Nemo always took great pride in his tail. Boy it was magnificent. You could feel the breeze ten yards away, if he wagged it. And he wagged it all the f–kin’ time. He was a generally happy dog with a sunny disposition. His idea of a good time was rolling around in the wet grass, giving you mock bites that looked savage but were timed perfectly. He would let go the moment he had any part of you between his teeth, accompanying the bite with a look that said, “Relax, just kidding, I was actually goin’ ta chomp on you.”
Nemo, with his handler, Bob Throneburg. On the way to recovery. (Photo courtesy: nationalmuseum.af.mil)
Having tired of rolling around, wrestling with you, he’d then try to pin you down, while he slobbered all over your face with glee. Wrigleys, he just loved Wrigleys; it was hilarious watching him trying to figure out how to dislodge the gum from his teeth.
That was the fun side of Nemo, but there was another side, the one he was trained to be. A killer. That was something everyone who came in contact with him had to remember, including his handler, me. Nemo was trained to be a cold-blooded killing machine when the order was given. And the kill order was usually a terse, “Get him!” Unless he happened to be a very good shot and quick on the draw, the other guy wouldn’t survive the encounter. With half his throat missing and his external carotid artery severed, the bad guy would bleed to death within sixty seconds.
Likewise, the order to hold a guy and make sure he didn’t make a run for it was: “Watch him!” After that if the sucker wanted to have half his ankle or his nuts chewed off, he was welcome to run. If you’re at the receiving end of a K-9, there is nothing you can do really. You cannot fight him, he is immensely powerful; you can’t reason with him or placate him. He doesn’t give a shit about mushy stuff unless the mush flows from his one buddy, his handler. From his handler, he is prepared to listen to anything, take any shit, and give his life unflinchingly. The bond between the K-9 and his handler is spiritual.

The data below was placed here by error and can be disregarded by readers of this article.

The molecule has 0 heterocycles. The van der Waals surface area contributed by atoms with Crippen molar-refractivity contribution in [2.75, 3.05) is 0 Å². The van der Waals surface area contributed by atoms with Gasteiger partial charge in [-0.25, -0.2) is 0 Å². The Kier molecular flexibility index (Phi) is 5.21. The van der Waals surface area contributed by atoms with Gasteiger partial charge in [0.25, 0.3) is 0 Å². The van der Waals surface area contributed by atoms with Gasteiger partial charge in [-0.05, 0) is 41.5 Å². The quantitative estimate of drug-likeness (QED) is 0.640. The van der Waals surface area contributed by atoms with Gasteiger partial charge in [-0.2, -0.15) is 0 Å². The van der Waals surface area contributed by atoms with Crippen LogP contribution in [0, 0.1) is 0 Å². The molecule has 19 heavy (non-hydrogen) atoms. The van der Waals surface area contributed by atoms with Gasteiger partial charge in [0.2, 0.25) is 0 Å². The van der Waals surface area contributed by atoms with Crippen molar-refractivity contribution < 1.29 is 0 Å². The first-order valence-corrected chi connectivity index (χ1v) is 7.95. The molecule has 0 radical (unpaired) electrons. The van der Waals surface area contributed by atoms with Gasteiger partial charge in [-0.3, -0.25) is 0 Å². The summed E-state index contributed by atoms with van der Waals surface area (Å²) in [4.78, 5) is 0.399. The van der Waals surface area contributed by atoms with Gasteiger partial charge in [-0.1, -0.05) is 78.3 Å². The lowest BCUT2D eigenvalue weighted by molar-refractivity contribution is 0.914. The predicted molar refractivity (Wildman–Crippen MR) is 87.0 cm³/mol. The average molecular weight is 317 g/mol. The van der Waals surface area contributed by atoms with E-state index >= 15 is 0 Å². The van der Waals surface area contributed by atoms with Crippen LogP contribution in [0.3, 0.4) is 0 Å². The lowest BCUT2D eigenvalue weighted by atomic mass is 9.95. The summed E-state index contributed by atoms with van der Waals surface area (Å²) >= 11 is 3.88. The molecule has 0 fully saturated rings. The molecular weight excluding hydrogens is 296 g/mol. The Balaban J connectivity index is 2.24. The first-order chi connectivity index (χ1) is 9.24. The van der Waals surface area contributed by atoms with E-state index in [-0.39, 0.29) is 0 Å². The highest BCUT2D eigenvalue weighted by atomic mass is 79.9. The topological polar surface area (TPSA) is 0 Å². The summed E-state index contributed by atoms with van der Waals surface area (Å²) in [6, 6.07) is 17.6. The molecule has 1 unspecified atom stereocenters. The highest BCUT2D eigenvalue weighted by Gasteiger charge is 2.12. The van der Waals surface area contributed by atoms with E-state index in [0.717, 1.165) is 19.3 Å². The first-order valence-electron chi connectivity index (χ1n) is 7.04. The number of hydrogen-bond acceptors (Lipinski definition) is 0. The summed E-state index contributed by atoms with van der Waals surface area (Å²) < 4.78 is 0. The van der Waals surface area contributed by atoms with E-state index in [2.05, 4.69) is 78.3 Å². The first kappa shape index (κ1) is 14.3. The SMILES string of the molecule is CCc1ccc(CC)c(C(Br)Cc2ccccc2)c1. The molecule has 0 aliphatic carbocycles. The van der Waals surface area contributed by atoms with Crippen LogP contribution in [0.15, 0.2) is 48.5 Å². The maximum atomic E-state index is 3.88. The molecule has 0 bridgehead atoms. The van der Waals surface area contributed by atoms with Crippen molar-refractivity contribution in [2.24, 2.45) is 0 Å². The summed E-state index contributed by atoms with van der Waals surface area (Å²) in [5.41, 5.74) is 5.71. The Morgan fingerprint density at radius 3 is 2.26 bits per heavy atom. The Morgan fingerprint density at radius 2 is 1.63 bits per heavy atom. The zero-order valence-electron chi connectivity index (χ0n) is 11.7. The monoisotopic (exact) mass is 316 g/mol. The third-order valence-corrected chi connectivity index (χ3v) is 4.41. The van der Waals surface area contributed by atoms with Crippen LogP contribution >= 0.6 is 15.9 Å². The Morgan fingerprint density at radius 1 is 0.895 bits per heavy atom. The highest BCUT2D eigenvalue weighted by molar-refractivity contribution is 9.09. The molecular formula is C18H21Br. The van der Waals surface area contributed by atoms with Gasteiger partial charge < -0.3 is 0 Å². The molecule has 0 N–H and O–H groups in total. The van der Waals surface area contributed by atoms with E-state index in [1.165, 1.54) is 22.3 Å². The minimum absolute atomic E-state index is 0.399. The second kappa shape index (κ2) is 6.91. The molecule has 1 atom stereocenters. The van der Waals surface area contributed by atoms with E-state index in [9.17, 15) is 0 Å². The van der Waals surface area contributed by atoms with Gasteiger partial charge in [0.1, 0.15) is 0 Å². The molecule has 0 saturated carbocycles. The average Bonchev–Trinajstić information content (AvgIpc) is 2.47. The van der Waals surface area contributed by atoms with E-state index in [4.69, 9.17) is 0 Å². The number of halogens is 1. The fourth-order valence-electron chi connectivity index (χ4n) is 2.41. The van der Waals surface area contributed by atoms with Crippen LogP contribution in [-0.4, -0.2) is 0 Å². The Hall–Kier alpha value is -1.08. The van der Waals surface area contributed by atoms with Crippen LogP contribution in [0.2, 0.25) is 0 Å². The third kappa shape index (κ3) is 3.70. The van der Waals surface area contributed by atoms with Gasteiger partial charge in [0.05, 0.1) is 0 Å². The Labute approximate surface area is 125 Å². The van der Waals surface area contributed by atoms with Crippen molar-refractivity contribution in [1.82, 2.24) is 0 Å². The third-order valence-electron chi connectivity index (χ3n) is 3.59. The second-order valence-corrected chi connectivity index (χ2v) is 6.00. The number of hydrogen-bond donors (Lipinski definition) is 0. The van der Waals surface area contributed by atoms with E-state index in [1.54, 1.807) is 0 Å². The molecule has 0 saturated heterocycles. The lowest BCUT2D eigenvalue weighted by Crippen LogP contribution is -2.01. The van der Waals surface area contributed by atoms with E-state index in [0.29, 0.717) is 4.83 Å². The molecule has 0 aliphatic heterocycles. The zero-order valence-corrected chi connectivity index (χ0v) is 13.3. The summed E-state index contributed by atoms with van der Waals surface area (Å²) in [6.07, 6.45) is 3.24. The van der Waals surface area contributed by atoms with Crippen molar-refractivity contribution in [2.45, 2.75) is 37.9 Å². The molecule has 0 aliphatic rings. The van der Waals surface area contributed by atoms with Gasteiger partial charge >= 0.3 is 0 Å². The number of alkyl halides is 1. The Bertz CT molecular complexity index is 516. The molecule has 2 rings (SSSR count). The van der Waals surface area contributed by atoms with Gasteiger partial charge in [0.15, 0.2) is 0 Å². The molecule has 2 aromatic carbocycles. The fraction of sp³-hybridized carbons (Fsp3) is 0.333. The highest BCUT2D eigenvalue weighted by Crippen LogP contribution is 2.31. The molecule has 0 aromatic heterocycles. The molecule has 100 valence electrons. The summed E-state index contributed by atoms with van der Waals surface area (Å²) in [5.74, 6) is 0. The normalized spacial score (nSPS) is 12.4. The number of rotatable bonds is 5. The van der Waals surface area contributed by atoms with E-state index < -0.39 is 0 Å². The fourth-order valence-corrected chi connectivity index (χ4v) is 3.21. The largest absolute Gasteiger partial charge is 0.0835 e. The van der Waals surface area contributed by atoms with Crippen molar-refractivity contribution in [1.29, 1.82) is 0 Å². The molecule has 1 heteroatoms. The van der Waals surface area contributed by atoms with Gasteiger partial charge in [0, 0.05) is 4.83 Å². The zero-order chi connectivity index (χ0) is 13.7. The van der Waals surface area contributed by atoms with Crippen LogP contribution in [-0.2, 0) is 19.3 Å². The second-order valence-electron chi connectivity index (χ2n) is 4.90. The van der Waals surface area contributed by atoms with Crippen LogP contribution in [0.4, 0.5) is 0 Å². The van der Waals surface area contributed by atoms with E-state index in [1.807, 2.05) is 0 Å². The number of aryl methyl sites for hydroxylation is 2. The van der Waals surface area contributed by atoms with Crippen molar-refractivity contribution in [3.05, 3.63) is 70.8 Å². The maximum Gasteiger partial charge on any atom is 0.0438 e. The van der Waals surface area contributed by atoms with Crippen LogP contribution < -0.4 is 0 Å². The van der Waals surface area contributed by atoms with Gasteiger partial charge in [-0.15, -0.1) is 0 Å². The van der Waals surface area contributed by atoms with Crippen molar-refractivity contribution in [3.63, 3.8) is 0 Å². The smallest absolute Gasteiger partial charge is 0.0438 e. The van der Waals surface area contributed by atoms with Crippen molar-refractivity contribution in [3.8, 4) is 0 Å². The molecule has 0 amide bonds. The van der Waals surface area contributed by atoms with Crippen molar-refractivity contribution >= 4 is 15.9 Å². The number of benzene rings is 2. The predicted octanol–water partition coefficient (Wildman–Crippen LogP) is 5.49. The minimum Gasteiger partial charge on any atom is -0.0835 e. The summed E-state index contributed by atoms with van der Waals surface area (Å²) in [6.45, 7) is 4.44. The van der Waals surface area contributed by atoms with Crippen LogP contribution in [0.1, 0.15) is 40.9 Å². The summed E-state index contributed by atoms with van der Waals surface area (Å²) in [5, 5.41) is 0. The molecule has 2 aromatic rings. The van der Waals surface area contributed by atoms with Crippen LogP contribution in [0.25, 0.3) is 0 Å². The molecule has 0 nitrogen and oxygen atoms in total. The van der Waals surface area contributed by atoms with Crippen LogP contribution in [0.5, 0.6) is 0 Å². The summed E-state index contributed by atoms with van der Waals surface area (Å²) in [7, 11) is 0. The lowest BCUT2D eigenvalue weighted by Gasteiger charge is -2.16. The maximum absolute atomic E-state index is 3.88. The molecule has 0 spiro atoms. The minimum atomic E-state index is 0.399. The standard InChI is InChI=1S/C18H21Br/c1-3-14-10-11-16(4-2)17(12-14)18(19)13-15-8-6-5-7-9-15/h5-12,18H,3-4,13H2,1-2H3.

Like Nemo, at that point in time, the US Military had over 5000 dogs in active service in Vietnam, engaged mainly in guarding perimeters, spotting intruders, detecting explosives, weapons caches, ambushes, and the booby traps, which the Vietcong concealed under water with reed breathing straws sticking out. In all, K-9 units in Vietnam have been credited with saving 10000 plus human lives.
Captured guerrilla fighters showed genuine fear and respect for K-9s and reported that the Vietcong had even placed a bounty on them and their handlers, so great was the success of these four-legged wonders. The practice of awarding medals to animals had been discontinued after the World War II. Else there would have been at least a few Medals of Honor or DSCs among these heroic beings.